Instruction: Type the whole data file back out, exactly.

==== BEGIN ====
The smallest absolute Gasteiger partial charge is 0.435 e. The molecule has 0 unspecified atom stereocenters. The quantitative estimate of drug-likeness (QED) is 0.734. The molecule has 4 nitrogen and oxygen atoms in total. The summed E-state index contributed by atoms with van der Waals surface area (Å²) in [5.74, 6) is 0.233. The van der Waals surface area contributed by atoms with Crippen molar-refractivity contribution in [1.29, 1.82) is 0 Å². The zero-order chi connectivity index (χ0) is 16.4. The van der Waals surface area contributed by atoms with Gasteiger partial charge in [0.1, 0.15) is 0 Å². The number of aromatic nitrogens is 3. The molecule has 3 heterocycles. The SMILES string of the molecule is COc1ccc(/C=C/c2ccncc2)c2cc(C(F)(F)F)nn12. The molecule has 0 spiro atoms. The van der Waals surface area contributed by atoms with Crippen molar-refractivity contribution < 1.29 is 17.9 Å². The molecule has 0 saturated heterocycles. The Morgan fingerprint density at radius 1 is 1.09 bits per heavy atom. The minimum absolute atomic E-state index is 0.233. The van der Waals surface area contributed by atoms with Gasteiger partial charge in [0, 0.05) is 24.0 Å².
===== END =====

The smallest absolute Gasteiger partial charge is 0.435 e. The molecule has 0 unspecified atom stereocenters. The quantitative estimate of drug-likeness (QED) is 0.734. The molecule has 4 nitrogen and oxygen atoms in total. The summed E-state index contributed by atoms with van der Waals surface area (Å²) in [5.74, 6) is 0.233. The van der Waals surface area contributed by atoms with Crippen molar-refractivity contribution in [1.29, 1.82) is 0 Å². The zero-order chi connectivity index (χ0) is 16.4. The van der Waals surface area contributed by atoms with Gasteiger partial charge in [0.1, 0.15) is 0 Å². The number of aromatic nitrogens is 3. The molecule has 3 heterocycles. The SMILES string of the molecule is COc1ccc(/C=C/c2ccncc2)c2cc(C(F)(F)F)nn12. The molecule has 0 spiro atoms. The van der Waals surface area contributed by atoms with Crippen molar-refractivity contribution < 1.29 is 17.9 Å². The molecule has 0 saturated heterocycles. The Morgan fingerprint density at radius 1 is 1.09 bits per heavy atom. The minimum absolute atomic E-state index is 0.233. The van der Waals surface area contributed by atoms with Gasteiger partial charge in [0, 0.05) is 24.0 Å².